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Wolf Fur Hire(6)

By:T. S. Joyce

No, that wasn’t right. He closed his eyes tightly and tried to remember the real reasons he needed to take care of her. Wolf made everything so unclear. His instincts had made much more sense when he’d been around Nicole.

This is what Link did. Cole had killed her dad, and Link paid back the people his brothers had stolen from or hurt. Oh, he was headed toward a kill order and fast, but he was going to die a good person. He would leave this world better than his brothers had left it, and Nicole was now part of that mission.

Link worked the day away to the sound of his hammering and the churning thoughts revolving around Nicole. And after he’d finished the damaged side of Drake’s cabin, cleaned up his tools, and collected his pay, Link loaded up his Bronco and barely resisted the urge to head toward Elyse’s homestead where the three Silver brothers lived with their mates. He wanted to see them and smooth everything out. He’d left the day Tobias had told Elyse and Lena he’d found the cure for bear shifter hibernation, and he’d gone straight wolf for nearly a month just to avoid the pain that he was the unfixable one. He should have gone back and talked to them by now, but he hadn’t been ready. He would’ve been the downer to their happy times. Finally, the Silvers were awake for their first winter since they’d been cubs, and Link didn’t want to be the one who took away from their happiness.

Until he got ahold of his emotions and could stop being such a selfish, whiny dick, he needed to steer clear of Vera. His pain would hurt her. It would hurt them all because Wolf was wrong. They did care about him.

Link waved to Drake who was still sitting on his porch, rocking slowly in his chair, then pulled onto the snowy street that would lead to the main road in these backwoods. He passed Nicole’s turnoff and studied the tracks to make sure she’d made it this far safely. The deep chain divots were there in the snow, so the soft snarl faded in his throat. Curiosity nagged at him though. Why did a complete stranger have such a calming effect on Wolf? He looked down at his lap at his raging boner and shook his head, appalled that he’d momentarily given the crazy half of him too much credit. She didn’t calm the monster. She turned him on. Nicole was nothing but a breeder to Wolf, so if he was going to help her, he had to do it without talking to her and without her knowing.#p#分页标题#e#

With the excuse to gather information about her situation over on Buck’s property, Link decided to go hunting food for Nicole. Not because he cared about her as a person, but because he owed her. Yep, he was sticking with that.

Nicole wasn’t as interesting as he was imagining her to be.

She was just a speedbump on his road to Hell.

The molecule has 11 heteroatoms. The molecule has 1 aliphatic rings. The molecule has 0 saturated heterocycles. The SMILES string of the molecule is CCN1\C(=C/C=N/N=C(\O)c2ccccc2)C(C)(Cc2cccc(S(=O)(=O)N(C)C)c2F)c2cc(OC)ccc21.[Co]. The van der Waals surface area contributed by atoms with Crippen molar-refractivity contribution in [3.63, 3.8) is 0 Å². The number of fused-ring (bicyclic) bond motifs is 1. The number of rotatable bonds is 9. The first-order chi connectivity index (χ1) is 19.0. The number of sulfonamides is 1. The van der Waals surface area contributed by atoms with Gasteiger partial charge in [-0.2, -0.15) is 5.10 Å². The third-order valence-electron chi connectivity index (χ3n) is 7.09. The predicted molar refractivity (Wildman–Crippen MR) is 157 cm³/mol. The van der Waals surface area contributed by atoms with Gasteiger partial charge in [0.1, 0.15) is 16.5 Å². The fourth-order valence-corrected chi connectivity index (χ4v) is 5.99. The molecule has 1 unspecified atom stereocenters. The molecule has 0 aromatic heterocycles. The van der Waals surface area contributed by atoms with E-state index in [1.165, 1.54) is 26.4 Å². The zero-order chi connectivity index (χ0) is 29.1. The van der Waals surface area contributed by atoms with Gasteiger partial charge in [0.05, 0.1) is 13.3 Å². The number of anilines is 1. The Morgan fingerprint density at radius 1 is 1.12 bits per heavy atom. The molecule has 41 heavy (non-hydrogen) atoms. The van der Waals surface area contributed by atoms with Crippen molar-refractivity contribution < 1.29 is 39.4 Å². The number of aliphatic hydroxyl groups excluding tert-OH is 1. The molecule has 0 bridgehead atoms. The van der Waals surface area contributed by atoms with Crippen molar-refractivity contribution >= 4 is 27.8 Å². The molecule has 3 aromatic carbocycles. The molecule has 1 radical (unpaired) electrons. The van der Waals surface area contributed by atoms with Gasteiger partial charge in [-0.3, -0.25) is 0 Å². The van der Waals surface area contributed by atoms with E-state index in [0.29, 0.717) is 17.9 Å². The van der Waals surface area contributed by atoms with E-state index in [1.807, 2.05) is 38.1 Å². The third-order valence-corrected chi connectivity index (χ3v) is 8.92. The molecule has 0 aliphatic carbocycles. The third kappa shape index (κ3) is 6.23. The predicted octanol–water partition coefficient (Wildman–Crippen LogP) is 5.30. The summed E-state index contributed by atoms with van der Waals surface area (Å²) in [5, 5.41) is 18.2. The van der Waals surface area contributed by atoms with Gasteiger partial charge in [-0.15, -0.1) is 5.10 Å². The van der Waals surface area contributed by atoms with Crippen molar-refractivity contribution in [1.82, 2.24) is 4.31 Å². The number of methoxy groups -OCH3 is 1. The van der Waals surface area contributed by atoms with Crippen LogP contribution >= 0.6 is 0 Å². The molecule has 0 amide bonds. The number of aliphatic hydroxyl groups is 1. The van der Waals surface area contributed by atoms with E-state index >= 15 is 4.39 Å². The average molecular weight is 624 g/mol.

Nicole was a decent cook at home, but this was ridiculous. Who burned canned stew? Apparently a dumbass who didn’t know how to use a wood burning stove. The smell that filled the place was awful, and she yanked the scalded pot off the stovetop and set it on a potholder on the counter. Stifling a gag at the smoke, she bolted for the door and opened it wide, then fanned a dishcloth back and forth, trying to get as much of the billowing smog out of the cabin as possible.

Outside, the haunting notes of a wolf’s howl lifted on the breeze. Nicole froze, shocked and terrified. She’d never in her life heard a wild wolf, and it sounded so loud, so close. In a rush, she slammed the door closed and locked it. Heart beating against her chest, she pressed all of her weight against the thin wooden barrier and hoped it was strong enough to keep a determined predator out.

When she finally found her bravery enough to move, she pushed the window curtains aside and looked out into the night. She couldn’t see much outside of the lantern light. This place had both indoor and outdoor lighting connected to the generator, but she hadn’t been able to start the contraption, so she was stuck in the dark ages—if the dark ages had included battery-operated lanterns, of course.

She gasped as a light reflected strangely in the trees. Animal eyes, and oh God, it was watching her from the shadows. What did it want? To eat her? In horror, she looked over at the long rifles leaning against the wall. She’d taken her hunter safety course in Mission before she’d come here, but she’d only ever shot a little pistol in the class and didn’t know anything about shooting any of these guns. And besides, the rifles looked old and would probably misfire or shoot her in the eye or something.

But to feel safe, she picked one up and hugged it to her chest, the barrel pointed up to the ceiling at an angle, just in case there was a bullet still hidden inside. Scared out of her mind, she backed toward the couch that faced the door, sat down, rested the weapon on her knee, and aimed it at the door. And that’s where she stayed frozen until the early hours of the morning when she finally nodded off against the soft cushion.